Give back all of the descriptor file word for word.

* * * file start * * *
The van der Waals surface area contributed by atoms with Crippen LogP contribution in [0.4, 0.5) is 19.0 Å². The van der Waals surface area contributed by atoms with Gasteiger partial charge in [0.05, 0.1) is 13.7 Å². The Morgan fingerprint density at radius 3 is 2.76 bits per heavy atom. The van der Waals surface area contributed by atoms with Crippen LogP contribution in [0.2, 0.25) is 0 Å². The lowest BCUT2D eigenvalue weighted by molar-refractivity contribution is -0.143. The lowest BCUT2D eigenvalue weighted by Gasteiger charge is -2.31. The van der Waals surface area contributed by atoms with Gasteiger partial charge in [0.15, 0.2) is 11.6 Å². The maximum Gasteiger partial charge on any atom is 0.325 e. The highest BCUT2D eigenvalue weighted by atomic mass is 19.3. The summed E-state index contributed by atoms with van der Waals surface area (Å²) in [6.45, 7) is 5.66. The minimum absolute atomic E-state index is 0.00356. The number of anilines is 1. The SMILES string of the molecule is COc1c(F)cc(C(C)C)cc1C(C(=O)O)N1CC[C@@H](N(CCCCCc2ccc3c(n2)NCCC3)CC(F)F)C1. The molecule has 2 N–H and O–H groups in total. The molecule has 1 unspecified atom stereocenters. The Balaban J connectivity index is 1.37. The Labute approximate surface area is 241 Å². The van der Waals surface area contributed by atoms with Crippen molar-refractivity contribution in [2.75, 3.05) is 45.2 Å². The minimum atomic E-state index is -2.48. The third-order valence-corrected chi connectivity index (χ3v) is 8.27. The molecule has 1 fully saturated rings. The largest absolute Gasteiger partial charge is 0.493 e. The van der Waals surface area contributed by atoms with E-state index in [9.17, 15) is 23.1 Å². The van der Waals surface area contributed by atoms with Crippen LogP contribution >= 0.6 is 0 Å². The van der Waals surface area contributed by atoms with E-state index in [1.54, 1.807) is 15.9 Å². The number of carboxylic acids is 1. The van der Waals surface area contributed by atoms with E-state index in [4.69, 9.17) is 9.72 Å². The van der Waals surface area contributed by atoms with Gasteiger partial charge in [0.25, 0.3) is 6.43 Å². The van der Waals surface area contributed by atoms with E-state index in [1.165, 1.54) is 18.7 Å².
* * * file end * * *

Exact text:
The van der Waals surface area contributed by atoms with Crippen LogP contribution in [0.4, 0.5) is 19.0 Å². The van der Waals surface area contributed by atoms with Gasteiger partial charge in [0.05, 0.1) is 13.7 Å². The Morgan fingerprint density at radius 3 is 2.76 bits per heavy atom. The van der Waals surface area contributed by atoms with Crippen LogP contribution in [0.2, 0.25) is 0 Å². The lowest BCUT2D eigenvalue weighted by molar-refractivity contribution is -0.143. The lowest BCUT2D eigenvalue weighted by Gasteiger charge is -2.31. The van der Waals surface area contributed by atoms with Gasteiger partial charge in [0.15, 0.2) is 11.6 Å². The maximum Gasteiger partial charge on any atom is 0.325 e. The highest BCUT2D eigenvalue weighted by atomic mass is 19.3. The summed E-state index contributed by atoms with van der Waals surface area (Å²) in [6.45, 7) is 5.66. The minimum absolute atomic E-state index is 0.00356. The number of anilines is 1. The SMILES string of the molecule is COc1c(F)cc(C(C)C)cc1C(C(=O)O)N1CC[C@@H](N(CCCCCc2ccc3c(n2)NCCC3)CC(F)F)C1. The molecule has 2 N–H and O–H groups in total. The molecule has 1 unspecified atom stereocenters. The Balaban J connectivity index is 1.37. The Labute approximate surface area is 241 Å². The van der Waals surface area contributed by atoms with Crippen molar-refractivity contribution in [2.75, 3.05) is 45.2 Å². The minimum atomic E-state index is -2.48. The third-order valence-corrected chi connectivity index (χ3v) is 8.27. The molecule has 1 fully saturated rings. The largest absolute Gasteiger partial charge is 0.493 e. The van der Waals surface area contributed by atoms with E-state index in [9.17, 15) is 23.1 Å². The van der Waals surface area contributed by atoms with Crippen LogP contribution >= 0.6 is 0 Å². The van der Waals surface area contributed by atoms with E-state index in [1.54, 1.807) is 15.9 Å². The number of carboxylic acids is 1. The van der Waals surface area contributed by atoms with E-state index in [4.69, 9.17) is 9.72 Å². The van der Waals surface area contributed by atoms with Gasteiger partial charge in [0.25, 0.3) is 6.43 Å². The van der Waals surface area contributed by atoms with E-state index in [1.165, 1.54) is 18.7 Å².